Miners Strike Nationwide to Protest Overdue Wages
Feb. 08, 1995
MOSCOW (AP) _ Half a million coal miners staged a one-day strike Wednesday and threatened a protracted walkout if their demands for overdue wages and government subsidies were not met.
From Sakhalin Island in the Pacific Ocean to the southern city of Rostov-on-Don, 189 of Russia's 228 mines either closed down altogether or stopped supplying coal to clients. The others stayed open only to produce fuel for their communities.
Vitaly Budko, leader of the Russian Independent Union of Coal Miners, said the fireworks would begin next month if the government failed to respond.
``We will go on a protracted strike March 1 and demand early presidential elections and a resignation of this government,'' he said.
Alexander Livshitz, President Boris Yeltsin's chief economic adviser, said Wednesday the government will pay its debt in full. ``The miners' fair demands will be met,'' he told the Interfax news agency.
The government owes the industry about $325.4 million, and another $532.3 million is owed by companies, most of them government-owned power plants.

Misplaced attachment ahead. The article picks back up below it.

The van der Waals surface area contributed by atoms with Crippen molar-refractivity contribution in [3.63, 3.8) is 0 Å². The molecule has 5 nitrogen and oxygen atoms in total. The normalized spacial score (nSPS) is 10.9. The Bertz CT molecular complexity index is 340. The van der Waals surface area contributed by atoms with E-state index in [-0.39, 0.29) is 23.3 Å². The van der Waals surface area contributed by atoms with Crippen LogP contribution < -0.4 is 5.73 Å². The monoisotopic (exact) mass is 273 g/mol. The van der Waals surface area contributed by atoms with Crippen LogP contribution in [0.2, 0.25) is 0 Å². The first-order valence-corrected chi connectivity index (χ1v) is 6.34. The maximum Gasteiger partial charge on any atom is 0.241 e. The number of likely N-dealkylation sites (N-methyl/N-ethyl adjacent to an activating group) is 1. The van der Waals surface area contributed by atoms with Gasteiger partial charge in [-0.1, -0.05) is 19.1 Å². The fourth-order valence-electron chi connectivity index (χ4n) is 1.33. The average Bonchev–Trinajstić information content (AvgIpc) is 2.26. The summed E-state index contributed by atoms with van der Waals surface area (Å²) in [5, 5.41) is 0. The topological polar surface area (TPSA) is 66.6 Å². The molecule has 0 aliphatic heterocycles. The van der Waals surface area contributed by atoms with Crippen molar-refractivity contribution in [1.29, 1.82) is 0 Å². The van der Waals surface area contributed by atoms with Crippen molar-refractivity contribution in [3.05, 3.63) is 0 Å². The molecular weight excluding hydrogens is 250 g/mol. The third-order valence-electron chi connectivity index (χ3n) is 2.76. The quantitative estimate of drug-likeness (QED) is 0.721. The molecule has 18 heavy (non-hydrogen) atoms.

Union leaders and government officials last week worked out a deal where Russia would pay the miners $615.3 million before the end of March, Budko said.
He said First Deputy Prime Minister Anatoly Chubais ``flatly refused'' to pay the full amount now because the government had no money. ``That was either total failure to understand the problem, or a deliberate provocation,'' Budko said.
``They wanted to get it all at once,'' said Arkady Yevstafiev, an aide to Chubais. ``But that would mean taking the money from teachers, or doctors, or pensioners.''
Coal accounts for more than 80 percent of Russia's heating fuel and over half of the fuel used by its thermoelectric plants.
The World Bank has offered a $600 million loan if Russia agrees to close 80 unprofitable mines in five years, but miners say that is too fast.
There have been no nationwide strikes in Russia since 1989-90, when coal miners' strikes nearly brought Soviet industries in Russia to a halt.